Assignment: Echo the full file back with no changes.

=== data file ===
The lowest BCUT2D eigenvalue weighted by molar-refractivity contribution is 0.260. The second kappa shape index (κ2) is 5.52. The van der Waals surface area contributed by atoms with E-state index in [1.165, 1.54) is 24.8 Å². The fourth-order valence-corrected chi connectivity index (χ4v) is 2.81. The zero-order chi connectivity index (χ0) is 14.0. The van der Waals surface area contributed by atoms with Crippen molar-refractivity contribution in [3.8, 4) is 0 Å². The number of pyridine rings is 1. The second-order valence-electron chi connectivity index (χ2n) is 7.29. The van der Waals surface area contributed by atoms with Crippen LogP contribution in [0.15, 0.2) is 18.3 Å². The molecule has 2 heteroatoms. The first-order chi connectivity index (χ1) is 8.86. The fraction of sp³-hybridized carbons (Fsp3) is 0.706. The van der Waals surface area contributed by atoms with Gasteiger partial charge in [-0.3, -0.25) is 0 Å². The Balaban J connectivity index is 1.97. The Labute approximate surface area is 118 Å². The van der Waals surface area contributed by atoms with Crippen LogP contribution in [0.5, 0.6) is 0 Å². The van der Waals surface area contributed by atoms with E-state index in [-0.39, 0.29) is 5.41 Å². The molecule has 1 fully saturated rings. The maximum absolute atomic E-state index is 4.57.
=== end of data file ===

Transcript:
The lowest BCUT2D eigenvalue weighted by molar-refractivity contribution is 0.260. The second kappa shape index (κ2) is 5.52. The van der Waals surface area contributed by atoms with E-state index in [1.165, 1.54) is 24.8 Å². The fourth-order valence-corrected chi connectivity index (χ4v) is 2.81. The zero-order chi connectivity index (χ0) is 14.0. The van der Waals surface area contributed by atoms with Crippen molar-refractivity contribution in [3.8, 4) is 0 Å². The number of pyridine rings is 1. The second-order valence-electron chi connectivity index (χ2n) is 7.29. The van der Waals surface area contributed by atoms with Crippen LogP contribution in [0.15, 0.2) is 18.3 Å². The molecule has 2 heteroatoms. The first-order chi connectivity index (χ1) is 8.86. The fraction of sp³-hybridized carbons (Fsp3) is 0.706. The van der Waals surface area contributed by atoms with Gasteiger partial charge in [-0.3, -0.25) is 0 Å². The Balaban J connectivity index is 1.97. The Labute approximate surface area is 118 Å². The van der Waals surface area contributed by atoms with Crippen LogP contribution in [0.5, 0.6) is 0 Å². The van der Waals surface area contributed by atoms with E-state index in [-0.39, 0.29) is 5.41 Å². The molecule has 1 fully saturated rings. The maximum absolute atomic E-state index is 4.57.